“They are right. Every day she lives, she fights, she wins.” Simon
When I finished reading a book the other day, I noticed that I had been gifted with an ARC of Saffron A. Kent’s newest book, Medicine Man. I was ecstatic as I hadn’t expected it; instead, I had been patiently waiting for its release. With all of the buzz she was creating about the book in her Saffron’s Purple Hearts FB group, I was intrigued with the premise of the book: the forbidden romance between a patient institutionalized in a mental health facility and one of its psychiatrists. Now, I don’t profess to have read many romance novels (maybe 300 to date), so my experience with different romance tropes might be new. However, I have not come across this type of forbidden romance, and I was hungry to check it out.
Medicine Man is the story of Willow, the patient in the mental health facility, and Simon Blackwood, a psychiatrist and son of the founding psychiatrist of the mental health facility. This story follows their individual struggles to overcome their pasts, their conditions, and the expectations of the people in their lives. Intermeshed in these struggles is their romance, which, while front and center, to me, is actually secondary to their individual struggles. Only when they overcome their personal demons are they able to finally find true love with each other.
Simon and Willow are some of my most recent favorite characters. I often see women post in fan Facebook groups about “book boyfriends.” Simon comes pretty close to being my book boyfriend. Now, to be fair, he is broken. He makes choices for he and Willow that tank their relationship, but his tenderness and protectiveness of Willow makes the reader ache for him. His words spoken over her “illness” empower her and help her overcome her personal demons without solving them for her. This is the type of man who is every romance readers dream: handsome, sexy, empowering, and broken (at least those are my favorite qualities).
Willow’s journey cut my soul. Saffron A. Kent’s words placed in Willow’s mouth are profound as we feel the depth of Willow’s illness. Her ability to be the warrior that Simon calls her provides a strong female model for readers. She’s young and should be ignorant to the world, but she isn’t. She becomes Simon’s savior from himself.
What I loved the most about these characters, though, is their ability to be a little “crazy” for each other. I don’t want to elaborate on it because I want readers to experience their crazy in the story.
I was nervous going into the reading of the story. I struggle at times with the forbidden romance trope. As a professor myself, I cannot always connect with the professor-student forbidden romance (although after reading this book, I quickly gobbled Kent’s The Unrequited, and it’s my favorite professor-student romance EVER). I was worried that I would feel the same with this book. And I never did. The story is told so well that it seems natural, even, necessary, that Simon and Willow end up together. I think the reason it doesn’t seem strange or unnatural is the book’s story of depression. To me, that was the most profound part of this story that it became the part I loved the most. Witnessing Willow’s struggles, hearing her words about deliverance from her unhappiness, overwhelmed my emotions at times, and it made Simon and Willow’s relationship necessary. Without his insight, she would have always viewed herself as broken and damaged: “But the thing that bothers me the most is that I was born with something more than blood in my veins. Something extra-terrestrial, alien, quite possibly blue-colored –hence the weird, un-Taylor color of my eyes. Something dark and shadowy, with long claw-like fingers. Something that has weighed me down all my life.” Their relationship becomes the impetus for her empowerment over her illness and his ability to forgive his father and stop living in the past. While seemingly forbidden, their story never feels wrong.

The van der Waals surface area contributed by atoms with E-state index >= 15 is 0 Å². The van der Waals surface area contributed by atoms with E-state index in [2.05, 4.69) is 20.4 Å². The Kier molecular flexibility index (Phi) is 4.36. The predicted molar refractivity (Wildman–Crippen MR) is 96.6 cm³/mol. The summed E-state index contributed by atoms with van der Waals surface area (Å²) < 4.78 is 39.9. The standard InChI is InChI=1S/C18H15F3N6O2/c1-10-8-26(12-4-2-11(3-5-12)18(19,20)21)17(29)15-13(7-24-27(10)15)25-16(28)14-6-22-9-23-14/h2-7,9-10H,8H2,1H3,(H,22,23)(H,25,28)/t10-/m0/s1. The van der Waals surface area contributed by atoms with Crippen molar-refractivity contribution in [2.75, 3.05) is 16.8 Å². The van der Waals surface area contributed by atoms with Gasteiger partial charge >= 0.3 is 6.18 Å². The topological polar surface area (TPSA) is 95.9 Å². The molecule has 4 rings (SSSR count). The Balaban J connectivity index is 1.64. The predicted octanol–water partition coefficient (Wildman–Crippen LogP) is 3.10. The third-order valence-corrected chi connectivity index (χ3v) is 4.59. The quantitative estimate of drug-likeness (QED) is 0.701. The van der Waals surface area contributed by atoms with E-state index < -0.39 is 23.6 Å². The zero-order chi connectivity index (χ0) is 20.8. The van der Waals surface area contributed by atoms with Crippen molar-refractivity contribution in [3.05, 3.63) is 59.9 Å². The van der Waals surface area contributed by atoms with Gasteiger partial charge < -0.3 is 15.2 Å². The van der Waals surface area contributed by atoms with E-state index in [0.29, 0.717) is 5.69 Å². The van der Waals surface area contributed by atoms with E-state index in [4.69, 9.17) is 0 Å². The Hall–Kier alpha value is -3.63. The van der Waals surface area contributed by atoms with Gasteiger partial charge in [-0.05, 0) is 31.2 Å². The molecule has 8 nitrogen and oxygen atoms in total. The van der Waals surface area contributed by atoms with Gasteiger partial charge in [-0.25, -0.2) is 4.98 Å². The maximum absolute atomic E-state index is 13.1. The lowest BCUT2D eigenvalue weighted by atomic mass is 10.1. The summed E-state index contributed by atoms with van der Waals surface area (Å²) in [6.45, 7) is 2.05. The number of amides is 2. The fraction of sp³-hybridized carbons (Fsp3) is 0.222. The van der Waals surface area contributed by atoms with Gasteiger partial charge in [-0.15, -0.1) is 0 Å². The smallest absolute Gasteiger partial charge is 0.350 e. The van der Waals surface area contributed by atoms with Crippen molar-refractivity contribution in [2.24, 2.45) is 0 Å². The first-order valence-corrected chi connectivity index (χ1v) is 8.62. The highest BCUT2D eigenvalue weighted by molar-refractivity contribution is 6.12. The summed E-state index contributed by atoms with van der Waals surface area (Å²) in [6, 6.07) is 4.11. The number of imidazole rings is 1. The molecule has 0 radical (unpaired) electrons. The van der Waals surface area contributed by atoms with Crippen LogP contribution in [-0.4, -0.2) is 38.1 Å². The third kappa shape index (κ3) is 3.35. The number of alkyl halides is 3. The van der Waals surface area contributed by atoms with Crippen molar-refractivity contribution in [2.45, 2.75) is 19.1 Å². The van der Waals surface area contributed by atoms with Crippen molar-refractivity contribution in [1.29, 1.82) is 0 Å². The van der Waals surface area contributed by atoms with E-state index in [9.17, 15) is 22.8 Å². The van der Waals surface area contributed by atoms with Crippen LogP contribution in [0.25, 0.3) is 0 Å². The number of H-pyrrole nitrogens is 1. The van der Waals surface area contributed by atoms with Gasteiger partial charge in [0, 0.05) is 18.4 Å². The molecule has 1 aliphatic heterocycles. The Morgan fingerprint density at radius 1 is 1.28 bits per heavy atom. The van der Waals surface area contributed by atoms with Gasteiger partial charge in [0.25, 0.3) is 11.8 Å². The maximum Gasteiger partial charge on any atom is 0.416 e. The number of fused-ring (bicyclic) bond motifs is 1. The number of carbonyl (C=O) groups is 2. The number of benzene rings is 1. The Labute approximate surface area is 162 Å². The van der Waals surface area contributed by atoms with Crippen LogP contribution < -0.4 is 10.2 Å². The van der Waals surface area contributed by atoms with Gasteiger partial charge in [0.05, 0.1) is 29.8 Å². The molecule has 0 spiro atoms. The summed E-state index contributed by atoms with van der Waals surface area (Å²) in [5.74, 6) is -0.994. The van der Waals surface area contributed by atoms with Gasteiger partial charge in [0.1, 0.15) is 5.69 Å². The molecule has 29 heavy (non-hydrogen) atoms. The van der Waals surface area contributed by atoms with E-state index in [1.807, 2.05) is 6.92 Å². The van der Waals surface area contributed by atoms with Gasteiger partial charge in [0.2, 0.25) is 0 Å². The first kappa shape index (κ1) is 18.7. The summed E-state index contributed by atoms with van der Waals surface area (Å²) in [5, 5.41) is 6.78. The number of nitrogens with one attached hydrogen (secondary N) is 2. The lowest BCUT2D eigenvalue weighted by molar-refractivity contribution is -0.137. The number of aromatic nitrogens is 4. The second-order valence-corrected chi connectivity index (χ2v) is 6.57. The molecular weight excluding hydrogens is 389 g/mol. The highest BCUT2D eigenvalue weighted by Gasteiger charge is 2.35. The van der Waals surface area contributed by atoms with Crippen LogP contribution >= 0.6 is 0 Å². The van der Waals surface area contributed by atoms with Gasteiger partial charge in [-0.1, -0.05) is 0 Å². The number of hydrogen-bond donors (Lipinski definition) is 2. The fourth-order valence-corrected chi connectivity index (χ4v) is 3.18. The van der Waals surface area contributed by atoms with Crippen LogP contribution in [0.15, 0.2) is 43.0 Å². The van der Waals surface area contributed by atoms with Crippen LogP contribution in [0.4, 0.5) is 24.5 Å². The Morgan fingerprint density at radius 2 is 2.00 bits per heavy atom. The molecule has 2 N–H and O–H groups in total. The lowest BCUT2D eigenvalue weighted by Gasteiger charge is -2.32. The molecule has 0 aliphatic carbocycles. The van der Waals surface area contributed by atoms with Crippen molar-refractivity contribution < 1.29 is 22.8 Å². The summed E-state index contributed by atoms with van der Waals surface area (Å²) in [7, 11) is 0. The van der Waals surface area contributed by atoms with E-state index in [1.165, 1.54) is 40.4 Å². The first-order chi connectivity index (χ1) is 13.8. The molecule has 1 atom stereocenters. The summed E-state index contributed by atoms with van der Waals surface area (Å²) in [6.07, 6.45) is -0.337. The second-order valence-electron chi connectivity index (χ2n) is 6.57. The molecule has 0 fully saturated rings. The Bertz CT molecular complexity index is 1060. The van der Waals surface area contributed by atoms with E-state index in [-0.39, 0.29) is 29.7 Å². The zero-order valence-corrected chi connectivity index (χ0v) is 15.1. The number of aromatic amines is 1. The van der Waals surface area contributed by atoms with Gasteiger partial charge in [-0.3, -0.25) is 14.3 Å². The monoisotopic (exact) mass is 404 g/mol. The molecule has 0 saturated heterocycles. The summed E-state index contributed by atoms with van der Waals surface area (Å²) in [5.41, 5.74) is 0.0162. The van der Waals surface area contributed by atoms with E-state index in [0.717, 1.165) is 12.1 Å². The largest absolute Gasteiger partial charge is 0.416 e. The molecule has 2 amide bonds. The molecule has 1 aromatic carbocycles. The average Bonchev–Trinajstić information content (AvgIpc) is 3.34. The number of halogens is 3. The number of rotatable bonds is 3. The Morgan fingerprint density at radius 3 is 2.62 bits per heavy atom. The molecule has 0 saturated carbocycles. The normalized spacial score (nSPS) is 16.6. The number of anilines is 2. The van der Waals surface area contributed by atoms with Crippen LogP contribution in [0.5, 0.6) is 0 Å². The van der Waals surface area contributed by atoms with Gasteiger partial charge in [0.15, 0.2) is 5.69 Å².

Sexiness Quotient: 💙💙💙💙💙
Because this exists in a mental institution, their first true intimate act takes quite a bit of time in the story to happen, so the sex part of this romance is a bit of a slow burn at first. After their first sexual encounter, it is a free for all, and it’s pretty hot. Nothing is better than sex with the possibility of being found out, so every time they connect, the sexual chemistry and tension is palpable. Given that Simon is quite a bit older than Willow, he takes on the role of teacher to Willow, but they become addicted to each other’s bodies, and it’s fantastic.
Okay, so beyond the brilliance of her character development and masterful storytelling, this is the area where I think Saffron A. Kent is brilliant. I posted out on Facebook to her about my many highlights of her book as I was reading it. Her words are weighted and lovely and transcendent in composition. I am calling her the mistress of, what I’m calling, the punctuating simple sentence or fragment. When she creates these simple sentences and fragments, it adds weight to her characters’ thinking and actions. It is stunning to read these golden nuggets of language throughout a story.
I fell madly in love with this book. I began it on a Monday night after teaching two classes of college writing, and I finished it on a Tuesday evening. I simply could not put it down. Saffron A. Kent’s story breathes out understanding about the personal difficulties of living with depression. She gives Simon the words to heal Willow’s sense of herself as deficient. She gives Willow words of love to help Simon transcend his past. This story becomes more about personal healing and acceptance than its romance. When a story can move beyond a basic trope of forbidden love and offer a greater insight into a struggle of our society, then I think the writer allows the art to become something bigger than its most basic self.